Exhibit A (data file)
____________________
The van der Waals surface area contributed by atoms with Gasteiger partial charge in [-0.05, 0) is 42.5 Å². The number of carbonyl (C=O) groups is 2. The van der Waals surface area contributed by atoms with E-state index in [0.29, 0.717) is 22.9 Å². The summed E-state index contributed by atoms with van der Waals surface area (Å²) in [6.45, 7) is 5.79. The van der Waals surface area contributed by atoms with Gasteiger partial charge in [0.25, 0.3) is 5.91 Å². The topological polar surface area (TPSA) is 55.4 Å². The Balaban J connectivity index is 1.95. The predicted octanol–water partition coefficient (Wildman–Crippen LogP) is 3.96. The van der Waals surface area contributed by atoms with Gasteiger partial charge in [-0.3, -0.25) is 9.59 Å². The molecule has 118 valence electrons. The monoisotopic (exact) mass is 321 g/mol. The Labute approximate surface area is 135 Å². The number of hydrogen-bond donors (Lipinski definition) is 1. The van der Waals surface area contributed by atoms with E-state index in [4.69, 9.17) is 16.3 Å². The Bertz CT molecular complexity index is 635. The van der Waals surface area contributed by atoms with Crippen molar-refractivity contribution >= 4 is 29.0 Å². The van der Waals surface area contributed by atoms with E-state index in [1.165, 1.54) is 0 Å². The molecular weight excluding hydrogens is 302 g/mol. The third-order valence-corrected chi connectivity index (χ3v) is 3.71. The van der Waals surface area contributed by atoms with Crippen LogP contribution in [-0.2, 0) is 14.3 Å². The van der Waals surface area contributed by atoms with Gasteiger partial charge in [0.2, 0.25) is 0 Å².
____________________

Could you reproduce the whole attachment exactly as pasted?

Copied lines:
The van der Waals surface area contributed by atoms with Gasteiger partial charge in [-0.05, 0) is 42.5 Å². The number of carbonyl (C=O) groups is 2. The van der Waals surface area contributed by atoms with E-state index in [0.29, 0.717) is 22.9 Å². The summed E-state index contributed by atoms with van der Waals surface area (Å²) in [6.45, 7) is 5.79. The van der Waals surface area contributed by atoms with Gasteiger partial charge in [0.25, 0.3) is 5.91 Å². The topological polar surface area (TPSA) is 55.4 Å². The Balaban J connectivity index is 1.95. The predicted octanol–water partition coefficient (Wildman–Crippen LogP) is 3.96. The van der Waals surface area contributed by atoms with Gasteiger partial charge in [-0.3, -0.25) is 9.59 Å². The molecule has 118 valence electrons. The monoisotopic (exact) mass is 321 g/mol. The Labute approximate surface area is 135 Å². The number of hydrogen-bond donors (Lipinski definition) is 1. The van der Waals surface area contributed by atoms with E-state index in [4.69, 9.17) is 16.3 Å². The Bertz CT molecular complexity index is 635. The van der Waals surface area contributed by atoms with Crippen molar-refractivity contribution >= 4 is 29.0 Å². The van der Waals surface area contributed by atoms with E-state index in [1.165, 1.54) is 0 Å². The molecular weight excluding hydrogens is 302 g/mol. The third-order valence-corrected chi connectivity index (χ3v) is 3.71. The van der Waals surface area contributed by atoms with Crippen LogP contribution in [-0.2, 0) is 14.3 Å². The van der Waals surface area contributed by atoms with Gasteiger partial charge in [0.2, 0.25) is 0 Å².